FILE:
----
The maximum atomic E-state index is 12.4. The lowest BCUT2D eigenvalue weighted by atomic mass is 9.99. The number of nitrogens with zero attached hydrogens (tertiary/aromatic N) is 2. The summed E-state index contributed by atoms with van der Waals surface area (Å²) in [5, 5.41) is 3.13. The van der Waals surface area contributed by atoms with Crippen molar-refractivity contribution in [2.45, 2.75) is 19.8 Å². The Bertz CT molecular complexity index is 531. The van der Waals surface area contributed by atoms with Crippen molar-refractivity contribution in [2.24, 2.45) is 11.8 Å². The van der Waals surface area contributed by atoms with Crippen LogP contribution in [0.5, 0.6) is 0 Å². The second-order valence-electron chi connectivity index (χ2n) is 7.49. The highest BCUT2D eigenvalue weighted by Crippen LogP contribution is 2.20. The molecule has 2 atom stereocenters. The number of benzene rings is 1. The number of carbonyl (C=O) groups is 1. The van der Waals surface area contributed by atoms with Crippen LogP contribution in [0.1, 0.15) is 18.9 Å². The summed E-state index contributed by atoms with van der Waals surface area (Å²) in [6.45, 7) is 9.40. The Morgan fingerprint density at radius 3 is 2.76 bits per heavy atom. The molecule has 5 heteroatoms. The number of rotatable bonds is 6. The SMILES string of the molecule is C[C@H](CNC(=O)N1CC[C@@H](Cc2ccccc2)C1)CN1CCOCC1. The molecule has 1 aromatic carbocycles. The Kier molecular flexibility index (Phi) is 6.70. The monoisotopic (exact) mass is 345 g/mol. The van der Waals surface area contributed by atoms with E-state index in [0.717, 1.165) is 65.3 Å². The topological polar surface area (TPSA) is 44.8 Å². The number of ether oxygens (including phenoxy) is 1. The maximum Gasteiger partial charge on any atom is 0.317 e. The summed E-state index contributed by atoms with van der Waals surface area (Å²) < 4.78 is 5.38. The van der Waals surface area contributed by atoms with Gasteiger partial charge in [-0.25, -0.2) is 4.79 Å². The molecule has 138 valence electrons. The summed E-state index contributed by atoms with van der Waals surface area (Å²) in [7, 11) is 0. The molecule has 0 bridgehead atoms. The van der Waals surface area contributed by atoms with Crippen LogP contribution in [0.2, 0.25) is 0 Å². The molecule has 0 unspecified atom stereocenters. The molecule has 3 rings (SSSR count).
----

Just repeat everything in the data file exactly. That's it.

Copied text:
The maximum atomic E-state index is 12.4. The lowest BCUT2D eigenvalue weighted by atomic mass is 9.99. The number of nitrogens with zero attached hydrogens (tertiary/aromatic N) is 2. The summed E-state index contributed by atoms with van der Waals surface area (Å²) in [5, 5.41) is 3.13. The van der Waals surface area contributed by atoms with Crippen molar-refractivity contribution in [2.45, 2.75) is 19.8 Å². The Bertz CT molecular complexity index is 531. The van der Waals surface area contributed by atoms with Crippen molar-refractivity contribution in [2.24, 2.45) is 11.8 Å². The van der Waals surface area contributed by atoms with Crippen LogP contribution in [0.5, 0.6) is 0 Å². The second-order valence-electron chi connectivity index (χ2n) is 7.49. The highest BCUT2D eigenvalue weighted by Crippen LogP contribution is 2.20. The molecule has 2 atom stereocenters. The number of benzene rings is 1. The number of carbonyl (C=O) groups is 1. The van der Waals surface area contributed by atoms with Crippen LogP contribution in [0.1, 0.15) is 18.9 Å². The summed E-state index contributed by atoms with van der Waals surface area (Å²) in [6.45, 7) is 9.40. The Morgan fingerprint density at radius 3 is 2.76 bits per heavy atom. The molecule has 5 heteroatoms. The number of rotatable bonds is 6. The SMILES string of the molecule is C[C@H](CNC(=O)N1CC[C@@H](Cc2ccccc2)C1)CN1CCOCC1. The molecule has 1 aromatic carbocycles. The Kier molecular flexibility index (Phi) is 6.70. The monoisotopic (exact) mass is 345 g/mol. The van der Waals surface area contributed by atoms with E-state index in [0.717, 1.165) is 65.3 Å². The topological polar surface area (TPSA) is 44.8 Å². The number of ether oxygens (including phenoxy) is 1. The maximum Gasteiger partial charge on any atom is 0.317 e. The summed E-state index contributed by atoms with van der Waals surface area (Å²) < 4.78 is 5.38. The van der Waals surface area contributed by atoms with Gasteiger partial charge in [-0.25, -0.2) is 4.79 Å². The molecule has 138 valence electrons. The summed E-state index contributed by atoms with van der Waals surface area (Å²) in [7, 11) is 0. The molecule has 0 bridgehead atoms. The van der Waals surface area contributed by atoms with Crippen LogP contribution in [0.2, 0.25) is 0 Å². The molecule has 0 unspecified atom stereocenters. The molecule has 3 rings (SSSR count).